Sports

What the Olympics could do for athletics

In 1946, the University of Chicago sealed its athletic fate by dropping out of the Big Ten conference, which they had helped found. In 1969, the return of sports came in form of Division III, but other than fourth-year Nate Hanje making it rain in Ratner, our school has wallowed in relative mediocrity compared to the heyday of legendary football coach Amos Alonzo Stagg and Jay Berwanger, recepient of the Heisman trophy.

The year 2016, however, could mark the University’s triumphant return to the athletics main-stage.

As part of Chicago’s victorious United States Olympic Committee bid, the U of C will offer scholarships to Olympic athletes who have had their education disrupted by demanding training schedules.

Several area universities are taking part in the program, which will offer each of the 11,000 or so Olympic athletes a 120-year scholarship to the Chicago-area school that admits them. Talk about super-seniors. The absurd length on the scholarship is a ceremonial gesture celebrating the 2016 games as the 120th anniversary of the first modern Olympic Games in Athens.

Staying within general admissions standards, the school says it will work with the 2016 Chicago Olympic committee to “do something creative” (read: let them all in). By then The College’s application will likely be reduced a checklist anyway, so I would imagine it shouldn’t be too difficult to sneak a couple of bronze medalists through.

So what will we do with all of these athletes you ask? Most of these athletes will be amateurs, and because the scholarships aren’t athletic (technically), most of the Olympians would be eligible to compete in DIII according to NCAA regulation.

Since it would be a monumental waste to lock them up in the Reg and let their muscles and talent atrophy, let’s get them out on the field! If this were the case though, things would have to change. Using Olympic-caliber athletes in DIII would be patently ridiculous, akin to Stephen Hawking taking an intro to Phy Sci class.

Instead, this is an excellent opportunity for our school to re-emerge as an athletic powerhouse and take back (from Northwestern) our rightful seat in the Big Ten Conference. Our track, soccer, and swimming teams would be outrageous, and the school should be able to scratch up a couple athletes in basketball, baseball, and wrestling to make our athletic program competitive virtually overnight. Additionally, we could start up entire varsity gymnastics teams, although we would have to wait a couple of years for the women’s squad given the pre-teen nature of the sport at high levels.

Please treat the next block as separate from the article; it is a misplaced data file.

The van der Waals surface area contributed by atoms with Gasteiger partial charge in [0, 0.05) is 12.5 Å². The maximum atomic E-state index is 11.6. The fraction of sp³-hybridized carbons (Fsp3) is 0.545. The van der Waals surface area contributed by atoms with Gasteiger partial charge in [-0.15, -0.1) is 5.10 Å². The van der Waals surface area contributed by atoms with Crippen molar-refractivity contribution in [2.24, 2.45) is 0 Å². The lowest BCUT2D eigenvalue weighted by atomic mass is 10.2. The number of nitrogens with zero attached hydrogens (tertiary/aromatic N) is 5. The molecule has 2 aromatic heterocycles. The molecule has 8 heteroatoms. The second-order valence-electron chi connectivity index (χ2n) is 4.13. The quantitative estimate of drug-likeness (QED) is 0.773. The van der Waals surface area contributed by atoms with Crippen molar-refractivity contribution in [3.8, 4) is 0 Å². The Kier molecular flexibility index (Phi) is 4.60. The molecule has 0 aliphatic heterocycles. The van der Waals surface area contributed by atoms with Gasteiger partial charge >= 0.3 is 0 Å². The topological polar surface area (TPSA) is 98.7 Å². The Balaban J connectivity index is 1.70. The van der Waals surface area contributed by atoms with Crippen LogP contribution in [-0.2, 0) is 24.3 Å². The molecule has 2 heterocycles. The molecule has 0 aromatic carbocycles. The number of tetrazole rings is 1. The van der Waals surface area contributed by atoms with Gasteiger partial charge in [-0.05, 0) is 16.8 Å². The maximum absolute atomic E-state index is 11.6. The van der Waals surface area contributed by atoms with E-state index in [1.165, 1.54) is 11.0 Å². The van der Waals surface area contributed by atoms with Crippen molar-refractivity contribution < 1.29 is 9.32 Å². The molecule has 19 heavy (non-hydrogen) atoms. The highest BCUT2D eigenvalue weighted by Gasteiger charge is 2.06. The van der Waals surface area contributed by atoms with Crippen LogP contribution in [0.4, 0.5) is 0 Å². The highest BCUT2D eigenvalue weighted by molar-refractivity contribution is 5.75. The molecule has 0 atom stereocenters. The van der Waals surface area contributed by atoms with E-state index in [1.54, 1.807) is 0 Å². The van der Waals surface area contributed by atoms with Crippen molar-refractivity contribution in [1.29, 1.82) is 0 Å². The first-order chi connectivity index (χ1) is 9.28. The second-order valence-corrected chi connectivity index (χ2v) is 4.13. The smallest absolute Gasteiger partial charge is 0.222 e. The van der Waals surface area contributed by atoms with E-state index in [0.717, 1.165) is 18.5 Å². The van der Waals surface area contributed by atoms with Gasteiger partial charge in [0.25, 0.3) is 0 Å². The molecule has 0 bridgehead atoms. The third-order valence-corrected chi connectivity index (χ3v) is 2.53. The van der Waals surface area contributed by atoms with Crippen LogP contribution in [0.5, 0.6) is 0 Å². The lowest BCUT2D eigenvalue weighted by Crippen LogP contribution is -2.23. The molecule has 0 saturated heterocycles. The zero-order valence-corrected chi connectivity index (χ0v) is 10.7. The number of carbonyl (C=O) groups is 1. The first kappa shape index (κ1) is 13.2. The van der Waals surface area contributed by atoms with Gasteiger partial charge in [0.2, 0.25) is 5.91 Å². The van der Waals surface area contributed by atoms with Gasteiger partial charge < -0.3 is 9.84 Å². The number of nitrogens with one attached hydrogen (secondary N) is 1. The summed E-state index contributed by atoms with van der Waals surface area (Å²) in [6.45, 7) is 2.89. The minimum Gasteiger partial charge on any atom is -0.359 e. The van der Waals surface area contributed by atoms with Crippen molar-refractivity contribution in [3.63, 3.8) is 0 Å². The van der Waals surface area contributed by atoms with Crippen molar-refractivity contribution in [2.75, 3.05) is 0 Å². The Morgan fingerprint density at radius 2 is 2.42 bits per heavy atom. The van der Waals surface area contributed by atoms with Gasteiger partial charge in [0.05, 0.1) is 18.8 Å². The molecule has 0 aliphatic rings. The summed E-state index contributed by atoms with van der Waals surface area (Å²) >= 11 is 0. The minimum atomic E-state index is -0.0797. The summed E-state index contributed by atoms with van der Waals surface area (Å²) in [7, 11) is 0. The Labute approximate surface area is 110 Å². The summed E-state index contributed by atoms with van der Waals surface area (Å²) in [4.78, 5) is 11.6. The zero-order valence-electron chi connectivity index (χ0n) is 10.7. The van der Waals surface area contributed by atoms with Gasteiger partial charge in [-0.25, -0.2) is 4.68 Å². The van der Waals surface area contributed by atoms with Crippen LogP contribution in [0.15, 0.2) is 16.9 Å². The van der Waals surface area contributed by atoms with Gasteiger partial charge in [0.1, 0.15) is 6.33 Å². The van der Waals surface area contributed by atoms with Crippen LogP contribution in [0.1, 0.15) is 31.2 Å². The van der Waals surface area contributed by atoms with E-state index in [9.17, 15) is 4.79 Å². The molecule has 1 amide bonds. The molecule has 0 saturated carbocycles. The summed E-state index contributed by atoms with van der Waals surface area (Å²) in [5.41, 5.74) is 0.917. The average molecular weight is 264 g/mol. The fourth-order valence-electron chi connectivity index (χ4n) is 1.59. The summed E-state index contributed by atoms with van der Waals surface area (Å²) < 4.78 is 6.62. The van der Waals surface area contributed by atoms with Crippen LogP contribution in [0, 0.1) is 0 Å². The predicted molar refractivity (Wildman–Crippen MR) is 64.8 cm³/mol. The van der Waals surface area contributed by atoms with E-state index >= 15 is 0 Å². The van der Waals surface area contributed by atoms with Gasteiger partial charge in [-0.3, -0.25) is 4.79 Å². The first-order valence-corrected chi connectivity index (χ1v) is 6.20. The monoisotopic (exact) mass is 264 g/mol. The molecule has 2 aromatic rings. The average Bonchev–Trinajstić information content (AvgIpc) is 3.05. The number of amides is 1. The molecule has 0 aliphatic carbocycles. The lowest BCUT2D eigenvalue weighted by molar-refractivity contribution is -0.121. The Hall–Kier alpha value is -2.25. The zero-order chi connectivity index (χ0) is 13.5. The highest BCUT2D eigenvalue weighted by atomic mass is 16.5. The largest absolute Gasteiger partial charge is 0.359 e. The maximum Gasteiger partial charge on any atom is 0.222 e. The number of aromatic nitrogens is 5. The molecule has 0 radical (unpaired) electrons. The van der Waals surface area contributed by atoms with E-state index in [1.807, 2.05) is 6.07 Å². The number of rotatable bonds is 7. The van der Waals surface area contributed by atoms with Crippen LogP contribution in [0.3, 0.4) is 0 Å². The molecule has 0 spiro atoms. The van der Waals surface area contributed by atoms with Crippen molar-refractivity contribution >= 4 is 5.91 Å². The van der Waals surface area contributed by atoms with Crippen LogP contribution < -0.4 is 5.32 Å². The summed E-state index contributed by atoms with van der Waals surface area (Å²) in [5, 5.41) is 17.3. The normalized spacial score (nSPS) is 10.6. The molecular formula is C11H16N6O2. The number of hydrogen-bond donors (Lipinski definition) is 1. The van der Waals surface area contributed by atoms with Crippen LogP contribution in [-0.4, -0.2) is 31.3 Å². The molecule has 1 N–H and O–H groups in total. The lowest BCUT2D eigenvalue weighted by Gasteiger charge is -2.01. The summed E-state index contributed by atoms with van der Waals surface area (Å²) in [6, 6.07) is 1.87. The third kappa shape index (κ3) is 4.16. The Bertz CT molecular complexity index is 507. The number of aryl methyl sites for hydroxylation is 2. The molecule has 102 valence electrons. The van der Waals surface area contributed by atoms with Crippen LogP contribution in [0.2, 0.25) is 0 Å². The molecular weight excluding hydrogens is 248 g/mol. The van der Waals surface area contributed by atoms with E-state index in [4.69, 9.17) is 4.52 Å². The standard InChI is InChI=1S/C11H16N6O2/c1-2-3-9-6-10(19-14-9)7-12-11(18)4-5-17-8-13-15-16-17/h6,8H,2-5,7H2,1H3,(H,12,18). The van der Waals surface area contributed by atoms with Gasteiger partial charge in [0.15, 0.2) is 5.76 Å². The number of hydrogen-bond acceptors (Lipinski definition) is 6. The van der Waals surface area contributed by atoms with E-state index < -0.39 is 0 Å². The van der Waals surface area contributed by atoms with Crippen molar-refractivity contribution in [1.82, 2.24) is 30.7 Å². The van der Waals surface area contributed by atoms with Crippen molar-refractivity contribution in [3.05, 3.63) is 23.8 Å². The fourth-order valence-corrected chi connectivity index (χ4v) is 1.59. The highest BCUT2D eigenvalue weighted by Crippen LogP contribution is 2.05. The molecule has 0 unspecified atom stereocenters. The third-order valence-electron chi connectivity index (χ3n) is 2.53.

Football isn’t as easy as all the rest. The highest-grossing and most popular college sport is problematically not an Olympic event, so we would have to look elsewhere to complete our Big Ten fantasy.

The Olympic medalists in the weight-lifting competition would naturally become our offensive line, joining the shot-putters and discus-throwers. The sprinters would obviously turn into our wide receivers, defensive backs, and running backs. Combine that with a couple Swedish volleyball players at tight-end, and we’re one All-American quarterback away from our first Big Ten title since 1924.

This would be quite a spectacle, and naturally there would be a lot of interest in viewing games. While the newly refurbished Stagg Field is nice, it would not really suffice for Big Ten competition. So it looks like the plan wouldn’t work, because there is no way the school would build brand new multimillion dollar stadium.

But wait! Don’t the plans for the 2016 Chicago games call for an 80,000 seat Olympic Stadium across the street in Washington Park? Why yes, yes they do.

Original plans have the stadium being scaled down to a 5,000-15,000 seat amphitheater after the 17-day spectacle, in order to avoid to high maintenance costs of such a stadium. This point would be moot, however, if the University of Chicago returned to the Big Ten and leased the stadium from the city. Or perhaps it could be scaled down to something closer to 50,000 seats, like Northwestern’s football stadium, Ryan Field. Either way, we could play in the house that the Olympics built.

Of course, such decisions would be left up to President Zimmer, but if it’s visibility he’s looking for, what is a couple of glossy mailings compared to a Big Ten championship football team? If there is ever a time to re-enter the Big Ten, 2016 is that time.

At the very least, it would improve the physical fitness of the undergraduate population. There is one potential drawback though; these new super-athletes would kill the curve for the freshmen Physical Education test. Under a hundred push-ups and you fail.

Oh well, here’s to 2016—fastest polar bear run ever!